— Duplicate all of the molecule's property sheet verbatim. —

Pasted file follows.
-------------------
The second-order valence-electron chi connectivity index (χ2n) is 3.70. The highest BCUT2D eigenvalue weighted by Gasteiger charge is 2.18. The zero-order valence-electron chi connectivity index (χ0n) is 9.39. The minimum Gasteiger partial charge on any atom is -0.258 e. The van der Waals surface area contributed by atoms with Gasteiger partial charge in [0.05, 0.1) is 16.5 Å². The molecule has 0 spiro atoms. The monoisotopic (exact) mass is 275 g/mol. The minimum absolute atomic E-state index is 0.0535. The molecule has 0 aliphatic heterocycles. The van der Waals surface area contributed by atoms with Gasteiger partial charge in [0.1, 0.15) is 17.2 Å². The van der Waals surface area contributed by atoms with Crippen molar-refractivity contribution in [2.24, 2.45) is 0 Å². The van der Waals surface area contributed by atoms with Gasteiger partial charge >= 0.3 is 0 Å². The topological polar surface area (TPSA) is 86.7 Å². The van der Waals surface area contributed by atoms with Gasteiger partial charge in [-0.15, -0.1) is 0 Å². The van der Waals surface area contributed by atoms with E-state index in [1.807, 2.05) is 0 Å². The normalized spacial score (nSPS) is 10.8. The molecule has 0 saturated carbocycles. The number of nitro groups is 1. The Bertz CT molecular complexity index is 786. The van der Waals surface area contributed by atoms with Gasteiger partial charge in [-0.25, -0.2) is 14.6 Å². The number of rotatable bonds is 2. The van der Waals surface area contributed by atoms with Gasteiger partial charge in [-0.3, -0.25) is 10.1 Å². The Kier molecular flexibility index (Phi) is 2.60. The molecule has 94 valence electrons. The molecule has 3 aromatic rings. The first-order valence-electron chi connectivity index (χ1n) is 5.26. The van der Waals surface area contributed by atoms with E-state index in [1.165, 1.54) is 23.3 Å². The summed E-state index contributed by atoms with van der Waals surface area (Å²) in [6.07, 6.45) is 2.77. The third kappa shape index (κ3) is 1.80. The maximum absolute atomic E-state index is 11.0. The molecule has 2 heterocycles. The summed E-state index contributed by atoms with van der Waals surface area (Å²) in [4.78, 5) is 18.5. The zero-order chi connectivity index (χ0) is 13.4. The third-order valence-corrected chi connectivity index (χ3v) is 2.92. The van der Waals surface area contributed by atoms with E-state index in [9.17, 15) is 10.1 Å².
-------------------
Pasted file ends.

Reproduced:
The second-order valence-electron chi connectivity index (χ2n) is 3.70. The highest BCUT2D eigenvalue weighted by Gasteiger charge is 2.18. The zero-order valence-electron chi connectivity index (χ0n) is 9.39. The minimum Gasteiger partial charge on any atom is -0.258 e. The van der Waals surface area contributed by atoms with Gasteiger partial charge in [0.05, 0.1) is 16.5 Å². The molecule has 0 spiro atoms. The monoisotopic (exact) mass is 275 g/mol. The minimum absolute atomic E-state index is 0.0535. The molecule has 0 aliphatic heterocycles. The van der Waals surface area contributed by atoms with Gasteiger partial charge in [0.1, 0.15) is 17.2 Å². The van der Waals surface area contributed by atoms with Crippen molar-refractivity contribution in [2.24, 2.45) is 0 Å². The van der Waals surface area contributed by atoms with Gasteiger partial charge >= 0.3 is 0 Å². The topological polar surface area (TPSA) is 86.7 Å². The van der Waals surface area contributed by atoms with Gasteiger partial charge in [-0.15, -0.1) is 0 Å². The van der Waals surface area contributed by atoms with E-state index in [1.807, 2.05) is 0 Å². The normalized spacial score (nSPS) is 10.8. The molecule has 0 saturated carbocycles. The number of nitro groups is 1. The Bertz CT molecular complexity index is 786. The van der Waals surface area contributed by atoms with Gasteiger partial charge in [-0.25, -0.2) is 14.6 Å². The number of rotatable bonds is 2. The van der Waals surface area contributed by atoms with Gasteiger partial charge in [-0.3, -0.25) is 10.1 Å². The Kier molecular flexibility index (Phi) is 2.60. The molecule has 94 valence electrons. The molecule has 3 aromatic rings. The first-order valence-electron chi connectivity index (χ1n) is 5.26. The van der Waals surface area contributed by atoms with E-state index in [1.165, 1.54) is 23.3 Å². The summed E-state index contributed by atoms with van der Waals surface area (Å²) in [6.07, 6.45) is 2.77. The third kappa shape index (κ3) is 1.80. The maximum absolute atomic E-state index is 11.0. The molecule has 2 heterocycles. The summed E-state index contributed by atoms with van der Waals surface area (Å²) in [4.78, 5) is 18.5. The zero-order chi connectivity index (χ0) is 13.4. The third-order valence-corrected chi connectivity index (χ3v) is 2.92. The van der Waals surface area contributed by atoms with E-state index in [9.17, 15) is 10.1 Å².